"I always had a job, since I was 13," says DC resident John Hines. But decades of hard work didn't immunize John against homelessness. Plagued with health problems, he lost his housing to mounting medical bills and found himself, at 61, living in his car.
Mr. Hines isn't unique.
Homelessness among aging Americans is on the rise. The median age of the homeless population went from 30 to 50 between 1990 and 2010. Some studies estimate that homelessness among seniors 65 and older will increase by 33 percent by 2020.
What are the primary pathways into homelessness for older Americans?
One is aging: folks with long-term patterns of homelessness are simply aging into this cohort.
But many others are homeless for the first time, falling on hard times financially or being priced out of the housing market in their retirement years, sometimes pushed over the brink by work issues, mental or physical health challenges, or relationship breakdowns. Many, like John, have long histories of stable housing, so they're likely to be less resilient on the streets and less knowledgeable about homelessness resources in their communities. They may shy away from traditional service settings like large shelters, out of concern for their personal safety. And even police, perhaps out of deference, tend to overlook seniors living on the street.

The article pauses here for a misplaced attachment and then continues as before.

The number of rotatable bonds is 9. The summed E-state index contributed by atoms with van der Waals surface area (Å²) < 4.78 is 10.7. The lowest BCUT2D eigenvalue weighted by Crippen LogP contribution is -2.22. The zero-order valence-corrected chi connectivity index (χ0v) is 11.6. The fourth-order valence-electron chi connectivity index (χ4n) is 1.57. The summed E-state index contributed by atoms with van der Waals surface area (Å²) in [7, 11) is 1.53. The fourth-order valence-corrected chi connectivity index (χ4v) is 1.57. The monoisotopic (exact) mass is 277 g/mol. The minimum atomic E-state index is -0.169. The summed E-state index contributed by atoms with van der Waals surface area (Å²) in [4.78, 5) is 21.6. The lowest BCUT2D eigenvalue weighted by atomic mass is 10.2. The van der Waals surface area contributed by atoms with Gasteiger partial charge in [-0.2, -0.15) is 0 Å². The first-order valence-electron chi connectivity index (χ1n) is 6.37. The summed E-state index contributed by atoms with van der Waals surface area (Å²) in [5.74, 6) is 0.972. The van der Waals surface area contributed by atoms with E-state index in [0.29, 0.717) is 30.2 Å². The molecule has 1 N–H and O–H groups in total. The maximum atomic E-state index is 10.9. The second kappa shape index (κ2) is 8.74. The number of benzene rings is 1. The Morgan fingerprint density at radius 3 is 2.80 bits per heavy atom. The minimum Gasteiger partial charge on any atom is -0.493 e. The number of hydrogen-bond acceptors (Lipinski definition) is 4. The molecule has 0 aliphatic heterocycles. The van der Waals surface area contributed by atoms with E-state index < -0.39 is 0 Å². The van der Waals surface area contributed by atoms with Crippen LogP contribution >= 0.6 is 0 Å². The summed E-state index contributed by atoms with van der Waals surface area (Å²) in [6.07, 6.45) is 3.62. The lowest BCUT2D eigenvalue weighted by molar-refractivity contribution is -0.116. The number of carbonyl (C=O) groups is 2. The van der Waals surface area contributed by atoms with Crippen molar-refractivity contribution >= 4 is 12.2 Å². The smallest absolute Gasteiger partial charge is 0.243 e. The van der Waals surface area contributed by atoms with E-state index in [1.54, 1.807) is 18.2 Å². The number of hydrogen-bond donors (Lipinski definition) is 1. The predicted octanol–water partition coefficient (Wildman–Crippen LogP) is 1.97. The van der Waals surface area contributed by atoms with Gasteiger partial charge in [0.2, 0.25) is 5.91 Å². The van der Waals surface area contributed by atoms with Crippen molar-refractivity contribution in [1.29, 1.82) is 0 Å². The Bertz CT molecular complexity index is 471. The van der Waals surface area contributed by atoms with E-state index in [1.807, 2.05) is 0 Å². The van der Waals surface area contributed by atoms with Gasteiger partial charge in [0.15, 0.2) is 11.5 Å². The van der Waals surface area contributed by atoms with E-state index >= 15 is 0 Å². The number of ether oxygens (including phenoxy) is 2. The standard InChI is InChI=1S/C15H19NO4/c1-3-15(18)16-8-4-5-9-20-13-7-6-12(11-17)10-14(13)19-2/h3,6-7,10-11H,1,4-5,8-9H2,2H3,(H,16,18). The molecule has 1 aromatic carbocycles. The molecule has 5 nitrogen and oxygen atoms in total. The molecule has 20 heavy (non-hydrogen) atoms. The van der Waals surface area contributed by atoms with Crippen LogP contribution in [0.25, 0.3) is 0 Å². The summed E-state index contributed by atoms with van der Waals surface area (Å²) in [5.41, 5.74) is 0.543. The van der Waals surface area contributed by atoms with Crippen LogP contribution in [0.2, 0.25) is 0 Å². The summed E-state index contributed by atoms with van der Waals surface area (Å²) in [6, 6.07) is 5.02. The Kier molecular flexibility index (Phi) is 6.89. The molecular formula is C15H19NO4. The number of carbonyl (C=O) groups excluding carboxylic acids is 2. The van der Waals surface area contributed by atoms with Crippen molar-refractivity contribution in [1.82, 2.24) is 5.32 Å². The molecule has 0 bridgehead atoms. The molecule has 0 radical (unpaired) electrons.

With the graying of the homeless population has come an array of geriatric issues exacerbated by stress and poor living conditions. These folks often arrive at hospital emergency rooms by ambulance, with medical crises that could have been prevented had they had access to consistent primary health care. This inefficient means of providing care is costly to our entire health care system and, ultimately, to every one of us.
Mr. Hines is now off the streets. Through an innovative new rapid-solutions Friendship Place program called Direct Housing, he now has a place to live that he can afford on his disability benefits.
But others have not been so fortunate. Have you wondered what happens to the homeless 80-year-old you see at the public library or recreation center when the doors close at night?
It's imperative that those of us working in the field develop effective, person-centered programs to serve our older citizens. For all of us, regardless of age, race or socioeconomic status, prevention and comprehensive planning for these vulnerable Americans make sense from both a humanistic perspective and an economic one.